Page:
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The Voice in the Dark: An Agatha Christie Short Story
Агата Кристи

The Voice in the Dark: An Agatha Christie Short Story
Agatha Christie

A classic Agatha Christie short story, available individually for the first time as an ebook.Mr Satterthwaite turns detective thanks to his mysterious friend Mr Quin when a drowned woman appears to be haunting her family home…

The Voice in the Dark

A Short Story

by Agatha Christie

Copyright (#ulink_596664e5-0ac1-5785-815d-f97717b00464)

Published by HarperCollinsPublishers Ltd 1 London Bridge Street London SE1 9GF www.harpercollins.co.uk (http://www.harpercollins.co.uk)

Copyright © 2008 Agatha Christie Ltd.

Cover Layout Design © HarperCollinsPublishers 2014

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Source ISBN: 9780007438983

Ebook Edition © 2011 ISBN: 9780007560110

Version: 2017-04-17

Contents

Cover (#u49db1ad4-7b3b-51dd-ae51-9f5bb7e6d095)

Title Page (#u99bfa1e9-f8b1-5742-9975-a9ba0cacb925)

Copyright (#ulink_c2d0341d-7f12-5229-967e-862ee9ecfeaf)

The Voice in the Dark (#ulink_a4408f4a-7c39-5eab-95af-c60b44435f7a)

Related Products (#litres_trial_promo)

About the Publisher (#litres_trial_promo)

The Voice in the Dark (#ulink_fee9d2e5-ca08-5f05-8994-526b66b4ac6b)

‘The Voice in the Dark’ was first published in the USA in Flynn’s Weekly, 4 December 1926, and then as ‘The Magic of Mr Quin No. 4’ in Storyteller magazine, March 1927.

‘I am a little worried about Margery,’ said Lady Stranleigh.

‘My girl, you know,’ she added.

She sighed pensively.

‘It makes one feel terribly old to have a grown-up daughter.’

Mr Satterthwaite, who was the recipient of these confidences, rose to the occasion gallantly.

‘No one could believe it possible,’ he declared with a little bow.

‘Flatterer,’ said Lady Stranleigh, but she said it vaguely and it was clear that her mind was elsewhere.

Mr Satterthwaite looked at the slender white-clad figure in some admiration. The Cannes sunshine was searching, but Lady Stranleigh came through the test very well. At a distance the youthful effect was really extraordinary. One almost wondered if she were grown-up or not. Mr Satterthwaite, who knew everything, knew that it was perfectly possible for Lady Stranleigh to have grown-up grandchildren. She represented the extreme triumph of art over nature. Her figure was marvellous, her complexion was marvellous. She had enriched many beauty parlours and certainly the results were astounding.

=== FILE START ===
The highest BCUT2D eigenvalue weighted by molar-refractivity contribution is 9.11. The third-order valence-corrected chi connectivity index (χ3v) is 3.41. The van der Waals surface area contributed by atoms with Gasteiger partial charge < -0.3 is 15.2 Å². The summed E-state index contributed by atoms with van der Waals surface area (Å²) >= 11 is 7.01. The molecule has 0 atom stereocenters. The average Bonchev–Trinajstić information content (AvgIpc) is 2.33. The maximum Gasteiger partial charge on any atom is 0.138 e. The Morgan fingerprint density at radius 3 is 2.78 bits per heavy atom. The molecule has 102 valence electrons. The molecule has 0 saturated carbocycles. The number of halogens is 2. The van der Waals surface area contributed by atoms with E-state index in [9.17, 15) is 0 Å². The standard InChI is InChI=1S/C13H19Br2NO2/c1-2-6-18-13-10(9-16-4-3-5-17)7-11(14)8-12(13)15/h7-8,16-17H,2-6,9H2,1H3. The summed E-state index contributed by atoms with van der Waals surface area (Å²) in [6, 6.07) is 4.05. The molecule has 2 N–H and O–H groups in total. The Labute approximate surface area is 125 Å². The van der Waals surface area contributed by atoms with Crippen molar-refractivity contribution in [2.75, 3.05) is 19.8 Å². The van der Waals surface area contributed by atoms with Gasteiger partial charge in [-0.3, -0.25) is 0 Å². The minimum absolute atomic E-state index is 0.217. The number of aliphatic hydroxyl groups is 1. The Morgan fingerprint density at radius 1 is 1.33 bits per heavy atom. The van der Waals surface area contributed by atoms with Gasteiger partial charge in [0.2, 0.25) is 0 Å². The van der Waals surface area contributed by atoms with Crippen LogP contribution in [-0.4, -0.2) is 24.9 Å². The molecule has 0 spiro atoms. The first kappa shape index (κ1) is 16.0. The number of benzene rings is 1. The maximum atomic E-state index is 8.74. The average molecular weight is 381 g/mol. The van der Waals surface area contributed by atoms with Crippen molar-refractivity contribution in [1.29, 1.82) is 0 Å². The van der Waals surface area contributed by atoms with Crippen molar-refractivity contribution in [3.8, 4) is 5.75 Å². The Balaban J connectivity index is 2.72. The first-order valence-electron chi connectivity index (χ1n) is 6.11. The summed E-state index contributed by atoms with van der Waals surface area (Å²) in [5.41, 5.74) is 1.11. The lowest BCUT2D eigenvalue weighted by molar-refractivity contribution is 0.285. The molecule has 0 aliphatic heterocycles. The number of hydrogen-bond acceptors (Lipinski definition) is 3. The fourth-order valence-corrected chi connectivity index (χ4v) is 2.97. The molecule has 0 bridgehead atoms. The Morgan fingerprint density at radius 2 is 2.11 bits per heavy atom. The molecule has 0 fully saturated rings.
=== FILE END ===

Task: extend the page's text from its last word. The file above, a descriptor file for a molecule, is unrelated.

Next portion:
Lady Stranleigh lit a cigarette, crossed her beautiful legs encased in the finest of nude silk stockings and murmured: ‘Yes, I really am rather worried about Margery.’

‘Dear me,’ said Mr Satterthwaite, ‘what is the trouble?’

Lady Stranleigh turned her beautiful blue eyes upon him

‘You have never met her, have you? She is Charles’ daughter,’ she added helpfully.

If entries in ‘Who’s Who’ were strictly truthful, the entries concerning Lady Stranleigh might have ended as follows: hobbies: getting married. She had floated through life shedding husbands as she went. She had lost three by divorce and one by death.

‘If she had been Rudolph’s child I could have understood it,’ mused Lady Stranleigh. ‘You remember Rudolf? He was always temperamental. Six months after we married I had to apply for those queer things – what do they call them? Conjugal what nots, you know what I mean. Thank goodness it is all much simpler nowadays. I remember I had to write him the silliest kind of letter – my lawyer practically dictated it to me. Asking him to come back, you know, and that I would do all I could, etc., etc., but you never could count on Rudolf, he was so temperamental. He came rushing home at once, which was quite the wrong thing to do, and not at all what the lawyers meant.’

She sighed.

‘About Margery?’ suggested Mr Satterthwaite, tactfully leading her back to the subject under discussion.

‘Of course. I was just going to tell you, wasn’t I? Margery has been seeing things, or hearing them. Ghosts, you know, and all that. I should never have thought that Margery could be so imaginative. She is a dear good girl, always has been, but just a shade – dull.’

‘Impossible,’ murmured Mr Satterthwaite with a confused idea of being complimentary.

‘In fact, very dull,’ said Lady Stranleigh. ‘Doesn’t care for dancing, or cocktails or any of the things a young girl ought to care about. She much prefers staying at home to hunt instead of coming out here with me.’

‘Dear, dear,’ said Mr Satterthwaite, ‘she wouldn’t come out with you, you say?’

‘Well, I didn’t exactly press her. Daughters have a depressing effect upon one, I find.’

Mr Satterthwaite tried to think of Lady Stranleigh accompanied by a serious-minded daughter and failed.

‘I can’t help wondering if Margery is going off her head,’ continued Margery’s mother in a cheerful voice. ‘Hearing voices is a very bad sign, so they tell me. It is not as though Abbot’s Mede were haunted. The old building was burnt to the ground in 1836, and they put up a kind of early Victorian château which simply cannot be haunted. It is much too ugly and common-place.’

Mr Satterthwaite coughed. He was wondering why he was being told all this.

‘I thought perhaps,’ said Lady Stranleigh, smiling brilliantly upon him, ‘that you might be able to help me.’

‘I?’

‘Yes. You are going back to England tomorrow, aren’t you?’
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